Minister of Labor Wants to Regulate Private Internet Use in the Workplace
Page 1 of 1
[Berlin, GERMANY] The Federal Minister of Labor wants to regulate private Internet use in the workplace. The new guideline would allow independent agreements or wage agreements to restrict private surfing at work. The business magazine "Handelsblatt" reported today that company interests must not be affected by this in any way. The paper quotes the department head of the Ministry as saying that, according to the outline of a new employee data protection act, employees could be charged for the costs of e-mail and World Wide Web use.
However, the law would forbid companies to monitor private e-mails or record which Internet sites the personnel uses. In the case of a breach of this law, employees could bring up charges against a company for violation of the secrecy of the post and telecommunications. Exceptions to the data protection act would only be possible in the case of serious suspicion of misuse.
In connection with this, the German Union of Commercial, Clerical and Technical Employees (Deutsche Angestellten-Gewerkschaft or DAG) confirmed its demand today for a special law in this legislative period for the protection of employee information. It also voiced its explicit support of the preliminary work of the Federal Ministry of Labor. "The growing, largely uncontrolled informationalization of the work world calls for a specific employee data protection act which gives the protection of the personal rights of employees a firm legal basis, which promotes the transparency of the processing of employee data, and which ensures the acceptance of the technology," said Ursula Konitzer, the acting DAG chairperson, on Monday in Berlin.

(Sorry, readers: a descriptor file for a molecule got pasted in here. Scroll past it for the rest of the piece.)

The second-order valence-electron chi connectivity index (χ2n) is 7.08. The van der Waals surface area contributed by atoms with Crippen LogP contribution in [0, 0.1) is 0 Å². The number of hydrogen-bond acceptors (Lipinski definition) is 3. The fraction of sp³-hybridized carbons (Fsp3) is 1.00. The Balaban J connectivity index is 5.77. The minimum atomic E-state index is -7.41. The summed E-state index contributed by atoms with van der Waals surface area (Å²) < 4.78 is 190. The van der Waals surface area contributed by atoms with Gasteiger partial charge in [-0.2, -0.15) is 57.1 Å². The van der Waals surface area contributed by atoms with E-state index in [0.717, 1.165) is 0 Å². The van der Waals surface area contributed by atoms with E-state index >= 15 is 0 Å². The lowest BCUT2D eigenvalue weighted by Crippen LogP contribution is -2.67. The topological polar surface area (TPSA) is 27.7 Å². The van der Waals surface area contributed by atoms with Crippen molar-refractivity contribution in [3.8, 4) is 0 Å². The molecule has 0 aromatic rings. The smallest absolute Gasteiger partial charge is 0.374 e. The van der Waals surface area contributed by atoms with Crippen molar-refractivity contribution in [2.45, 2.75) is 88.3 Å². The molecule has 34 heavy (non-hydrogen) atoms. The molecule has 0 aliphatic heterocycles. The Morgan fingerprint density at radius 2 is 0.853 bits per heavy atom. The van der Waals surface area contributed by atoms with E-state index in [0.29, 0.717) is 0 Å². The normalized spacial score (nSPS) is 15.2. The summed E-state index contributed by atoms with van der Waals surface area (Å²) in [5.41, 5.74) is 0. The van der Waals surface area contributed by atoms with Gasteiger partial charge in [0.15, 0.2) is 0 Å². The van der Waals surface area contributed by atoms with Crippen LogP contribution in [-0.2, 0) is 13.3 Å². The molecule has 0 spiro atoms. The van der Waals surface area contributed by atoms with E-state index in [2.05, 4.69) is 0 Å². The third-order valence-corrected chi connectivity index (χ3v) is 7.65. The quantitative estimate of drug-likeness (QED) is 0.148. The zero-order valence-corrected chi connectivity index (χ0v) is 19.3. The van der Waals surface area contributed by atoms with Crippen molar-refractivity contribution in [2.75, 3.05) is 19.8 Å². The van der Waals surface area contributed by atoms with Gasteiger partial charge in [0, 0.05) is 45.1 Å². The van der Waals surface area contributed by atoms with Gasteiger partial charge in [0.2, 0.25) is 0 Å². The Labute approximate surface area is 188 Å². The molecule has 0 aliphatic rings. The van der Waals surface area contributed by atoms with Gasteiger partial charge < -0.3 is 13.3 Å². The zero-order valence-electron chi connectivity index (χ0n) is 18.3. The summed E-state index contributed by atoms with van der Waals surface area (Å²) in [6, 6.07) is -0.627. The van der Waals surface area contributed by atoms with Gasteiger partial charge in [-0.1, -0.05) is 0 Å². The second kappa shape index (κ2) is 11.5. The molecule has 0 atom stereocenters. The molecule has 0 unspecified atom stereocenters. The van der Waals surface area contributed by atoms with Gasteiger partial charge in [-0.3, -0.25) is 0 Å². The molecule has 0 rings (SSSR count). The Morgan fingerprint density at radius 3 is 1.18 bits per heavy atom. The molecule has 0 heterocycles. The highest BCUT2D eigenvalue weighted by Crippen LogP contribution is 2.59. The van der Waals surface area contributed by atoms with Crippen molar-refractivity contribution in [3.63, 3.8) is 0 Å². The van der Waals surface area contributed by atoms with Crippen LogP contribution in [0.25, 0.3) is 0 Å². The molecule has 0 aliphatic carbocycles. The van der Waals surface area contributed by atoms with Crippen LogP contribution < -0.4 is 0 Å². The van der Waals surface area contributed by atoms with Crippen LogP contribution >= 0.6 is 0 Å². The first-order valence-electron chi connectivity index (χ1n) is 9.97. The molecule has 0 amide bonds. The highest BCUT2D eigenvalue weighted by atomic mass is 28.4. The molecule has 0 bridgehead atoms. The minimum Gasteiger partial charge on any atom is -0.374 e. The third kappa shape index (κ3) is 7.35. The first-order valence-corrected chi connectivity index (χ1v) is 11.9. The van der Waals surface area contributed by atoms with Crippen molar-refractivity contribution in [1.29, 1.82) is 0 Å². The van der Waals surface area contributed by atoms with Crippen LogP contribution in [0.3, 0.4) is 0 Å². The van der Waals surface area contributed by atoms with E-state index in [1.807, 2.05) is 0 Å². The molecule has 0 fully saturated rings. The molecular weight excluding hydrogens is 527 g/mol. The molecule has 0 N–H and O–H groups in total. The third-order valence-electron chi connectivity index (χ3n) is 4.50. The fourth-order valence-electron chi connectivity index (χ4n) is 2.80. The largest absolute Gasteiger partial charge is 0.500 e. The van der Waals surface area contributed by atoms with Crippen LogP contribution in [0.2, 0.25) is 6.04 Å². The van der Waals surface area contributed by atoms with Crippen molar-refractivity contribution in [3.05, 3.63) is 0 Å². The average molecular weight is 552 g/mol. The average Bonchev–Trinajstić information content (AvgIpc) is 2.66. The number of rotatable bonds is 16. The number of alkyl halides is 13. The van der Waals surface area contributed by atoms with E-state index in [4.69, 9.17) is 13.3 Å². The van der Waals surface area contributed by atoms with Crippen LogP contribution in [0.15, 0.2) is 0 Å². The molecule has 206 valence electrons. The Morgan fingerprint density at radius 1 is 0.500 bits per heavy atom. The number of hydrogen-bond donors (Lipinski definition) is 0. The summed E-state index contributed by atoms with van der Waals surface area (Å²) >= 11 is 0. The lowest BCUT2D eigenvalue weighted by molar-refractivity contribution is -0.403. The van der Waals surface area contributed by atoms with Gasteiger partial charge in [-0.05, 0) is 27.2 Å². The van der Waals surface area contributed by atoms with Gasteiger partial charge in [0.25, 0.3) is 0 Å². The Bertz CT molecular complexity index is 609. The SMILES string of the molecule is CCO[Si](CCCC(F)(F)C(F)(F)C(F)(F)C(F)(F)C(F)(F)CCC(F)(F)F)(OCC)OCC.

Monitoring of private use through the employer must be strictly forbidden. Employee data and personal data should be able to be ascertained and processed in the work process only for clearly established and legal purposes for carrying out permissible legal transactions. An analysis and integration of the data, which could lead to the construction of a thorough employee personality profile, would not be permissible. Additionally, devices for quantitative or qualitative control could not be implemented without the knowledge of the employee. "A modern, knowledge-based information society calls for legally assured online rights for online employees," claimed the DAG vice-president in a statement put out by de.internet.com.